When modifying release formulations during drug product development, it is crucial to control the release rate of the active pharmaceutical ingredient (API). Hence, extended-release dosage forms provide an exciting solution for enabling formulations with reduced dosing frequency to benefit patients. Proven excipients, such as Carbopol polymers, tend to be the best facilitator for improving extended-release dosage forms and enabling successful control of the release rate of APIs.

Carbopol polymers have long been trusted by R&D scientists and manufacturers, as they offer a wide range of benefits for formulators. For example, Carbopol offers better control over dosage release compared to competitive materials, ensuring a slower drug release than other materials. As an excipient, Carbopol is more efficient than cellulosic materials (such as hypromellose, also known as HPMC), allowing formulators to effectively control release even at low usage levels.

Using Carbopol polymers alongside other excipients also has formulation benefits. When used in combination with other excipients, Carbopol:

  • Lowers the total amount of excipient needed due to synergistic effects
  • Provides flexibility in delivering target release profiles by varying ratios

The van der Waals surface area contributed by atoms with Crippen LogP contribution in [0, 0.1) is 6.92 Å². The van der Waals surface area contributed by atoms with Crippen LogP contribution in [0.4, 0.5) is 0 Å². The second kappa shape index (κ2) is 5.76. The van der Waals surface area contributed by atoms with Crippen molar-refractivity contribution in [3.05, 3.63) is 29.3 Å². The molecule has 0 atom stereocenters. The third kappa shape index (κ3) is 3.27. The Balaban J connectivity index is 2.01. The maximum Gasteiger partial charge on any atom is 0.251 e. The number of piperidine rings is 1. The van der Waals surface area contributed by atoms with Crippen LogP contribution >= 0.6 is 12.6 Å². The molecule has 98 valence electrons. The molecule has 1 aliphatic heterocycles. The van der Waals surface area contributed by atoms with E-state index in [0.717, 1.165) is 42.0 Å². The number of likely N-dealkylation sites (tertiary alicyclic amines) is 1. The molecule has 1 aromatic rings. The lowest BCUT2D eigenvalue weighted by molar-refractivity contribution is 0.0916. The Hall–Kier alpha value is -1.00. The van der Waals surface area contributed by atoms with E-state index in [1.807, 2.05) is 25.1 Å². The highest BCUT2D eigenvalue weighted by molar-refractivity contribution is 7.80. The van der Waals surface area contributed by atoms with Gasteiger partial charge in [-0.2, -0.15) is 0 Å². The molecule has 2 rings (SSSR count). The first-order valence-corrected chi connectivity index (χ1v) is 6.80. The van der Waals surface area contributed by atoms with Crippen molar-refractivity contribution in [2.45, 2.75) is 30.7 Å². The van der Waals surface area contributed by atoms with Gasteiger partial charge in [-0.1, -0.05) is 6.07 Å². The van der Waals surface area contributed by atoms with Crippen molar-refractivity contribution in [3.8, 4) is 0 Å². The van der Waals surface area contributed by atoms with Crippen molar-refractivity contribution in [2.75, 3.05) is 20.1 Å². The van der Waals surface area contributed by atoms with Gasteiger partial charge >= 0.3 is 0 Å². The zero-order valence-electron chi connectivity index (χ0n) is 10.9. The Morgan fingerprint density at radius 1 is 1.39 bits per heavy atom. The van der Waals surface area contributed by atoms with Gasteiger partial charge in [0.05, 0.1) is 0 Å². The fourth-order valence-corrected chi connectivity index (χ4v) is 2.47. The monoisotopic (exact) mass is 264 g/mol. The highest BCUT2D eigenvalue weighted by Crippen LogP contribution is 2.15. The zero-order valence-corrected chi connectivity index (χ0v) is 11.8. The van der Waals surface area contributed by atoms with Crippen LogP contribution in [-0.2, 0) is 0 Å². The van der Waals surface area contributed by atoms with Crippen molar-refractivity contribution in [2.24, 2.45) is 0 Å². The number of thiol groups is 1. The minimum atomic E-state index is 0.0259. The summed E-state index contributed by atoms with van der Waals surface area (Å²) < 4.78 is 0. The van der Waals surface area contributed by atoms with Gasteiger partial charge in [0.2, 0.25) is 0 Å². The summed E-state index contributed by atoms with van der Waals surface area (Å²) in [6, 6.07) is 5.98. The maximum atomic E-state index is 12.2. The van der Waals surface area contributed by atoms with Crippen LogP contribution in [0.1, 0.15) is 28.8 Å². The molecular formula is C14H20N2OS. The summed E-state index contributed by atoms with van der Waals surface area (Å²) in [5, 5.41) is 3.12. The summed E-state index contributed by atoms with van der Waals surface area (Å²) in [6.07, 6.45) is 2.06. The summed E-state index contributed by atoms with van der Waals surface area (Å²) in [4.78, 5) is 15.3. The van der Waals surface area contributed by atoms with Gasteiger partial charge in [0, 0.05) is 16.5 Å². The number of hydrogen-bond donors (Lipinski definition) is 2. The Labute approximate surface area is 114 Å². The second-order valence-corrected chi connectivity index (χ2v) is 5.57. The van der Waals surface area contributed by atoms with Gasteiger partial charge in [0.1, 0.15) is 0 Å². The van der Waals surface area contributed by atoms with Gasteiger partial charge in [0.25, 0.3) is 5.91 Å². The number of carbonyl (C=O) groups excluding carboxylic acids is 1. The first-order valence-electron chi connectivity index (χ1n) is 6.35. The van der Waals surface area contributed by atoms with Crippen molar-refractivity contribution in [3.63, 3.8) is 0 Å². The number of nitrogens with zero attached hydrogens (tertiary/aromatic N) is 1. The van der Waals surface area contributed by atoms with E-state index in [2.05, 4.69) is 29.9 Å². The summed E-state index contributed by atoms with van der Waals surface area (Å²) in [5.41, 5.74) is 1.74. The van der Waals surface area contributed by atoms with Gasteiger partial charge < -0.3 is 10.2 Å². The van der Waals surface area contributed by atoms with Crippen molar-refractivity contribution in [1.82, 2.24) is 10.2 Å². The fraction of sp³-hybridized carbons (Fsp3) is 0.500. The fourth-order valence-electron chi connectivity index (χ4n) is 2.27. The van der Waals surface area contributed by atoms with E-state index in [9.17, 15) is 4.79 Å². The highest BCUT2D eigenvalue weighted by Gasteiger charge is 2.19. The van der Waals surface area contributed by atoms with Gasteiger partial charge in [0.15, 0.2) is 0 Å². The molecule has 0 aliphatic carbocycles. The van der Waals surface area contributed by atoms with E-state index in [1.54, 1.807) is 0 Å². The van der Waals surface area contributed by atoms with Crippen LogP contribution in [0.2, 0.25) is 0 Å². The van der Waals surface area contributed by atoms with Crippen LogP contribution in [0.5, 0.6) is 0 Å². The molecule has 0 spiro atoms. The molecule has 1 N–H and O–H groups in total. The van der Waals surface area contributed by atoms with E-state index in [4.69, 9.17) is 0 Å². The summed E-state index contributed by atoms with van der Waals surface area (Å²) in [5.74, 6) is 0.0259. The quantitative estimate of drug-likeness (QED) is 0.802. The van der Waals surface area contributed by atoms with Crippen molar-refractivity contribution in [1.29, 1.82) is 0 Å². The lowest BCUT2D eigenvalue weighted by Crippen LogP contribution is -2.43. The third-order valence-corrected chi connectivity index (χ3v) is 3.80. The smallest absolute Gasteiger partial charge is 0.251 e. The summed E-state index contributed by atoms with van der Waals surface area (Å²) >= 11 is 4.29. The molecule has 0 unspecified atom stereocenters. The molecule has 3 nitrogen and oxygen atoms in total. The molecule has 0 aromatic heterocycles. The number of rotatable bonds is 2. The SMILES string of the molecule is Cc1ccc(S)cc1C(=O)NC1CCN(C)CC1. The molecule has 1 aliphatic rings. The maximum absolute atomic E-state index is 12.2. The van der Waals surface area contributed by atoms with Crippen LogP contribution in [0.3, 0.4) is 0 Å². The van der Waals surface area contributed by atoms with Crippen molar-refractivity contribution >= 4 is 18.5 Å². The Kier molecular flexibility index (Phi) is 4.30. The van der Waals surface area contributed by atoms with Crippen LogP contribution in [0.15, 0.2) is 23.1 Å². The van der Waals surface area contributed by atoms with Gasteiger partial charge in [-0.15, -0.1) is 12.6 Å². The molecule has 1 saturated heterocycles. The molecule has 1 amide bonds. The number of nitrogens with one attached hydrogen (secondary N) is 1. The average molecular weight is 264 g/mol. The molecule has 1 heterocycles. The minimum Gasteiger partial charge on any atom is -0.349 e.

• Lowers variability in the drug release profiles, particularly when using HPMC and Carbopol

Carbopol in Practice: Mucinex® Extended-Release Bi-Layer Tablets

Mucinex® extended-release bi-layer tablets, which use Carbopol polymers.

Carbopol has been used commercially across the industry to successfully improve controlled release. For example, when used by the well-known cold and flu medicine Mucinex, Carbopol enabled the generation of a unique bi-layer tablet and utilized the synergistic effects to effectively extend release. 

Controlling drug release from Mucinex was especially challenging, as the active pharmaceutical ingredient, guaifenesin, is water soluble. However, Carbopol enabled both high drug loading and good control over release rate, even with a water-soluble API. This functionality resulted in a differentiated product that has gone on to achieve continued commercial success, including several product line extensions using Carbopol.

Meeting the Need for Patient Centricity – Do you have this in a smaller size?

Reducing the size of tablets is another trend to improve patient centricity. Large tablets are problematic for consumers. At best, they are uncomfortable to swallow and, at worse, can completely prevent consumers from taking the medication. For developers, reducing tablet size can improve the patient experience and increases the possible number of users. Innovative excipients can reduce tablet size during manufacturing and increase the patient centricity of the drug.

Carbopol polymers are a trusted and effective way to reduce tablet size and enable smaller, more effective tablets to be manufactured. As a result, they have been widely used commercially to reduce tablet size.

Carbopol in Practice: High-Dose, Extended-Release Metformin Tablets

Carbopol polymers enable smaller, easier-to-swallow tablets for an improved patient experience.

For example, commercial high-dose metformin tablets (drug range from 500-1000mg) suffer from large tablet sizes. Recognizing this challenge, Lubrizol developed metformin tablets using Carbopol to decrease the tablet size.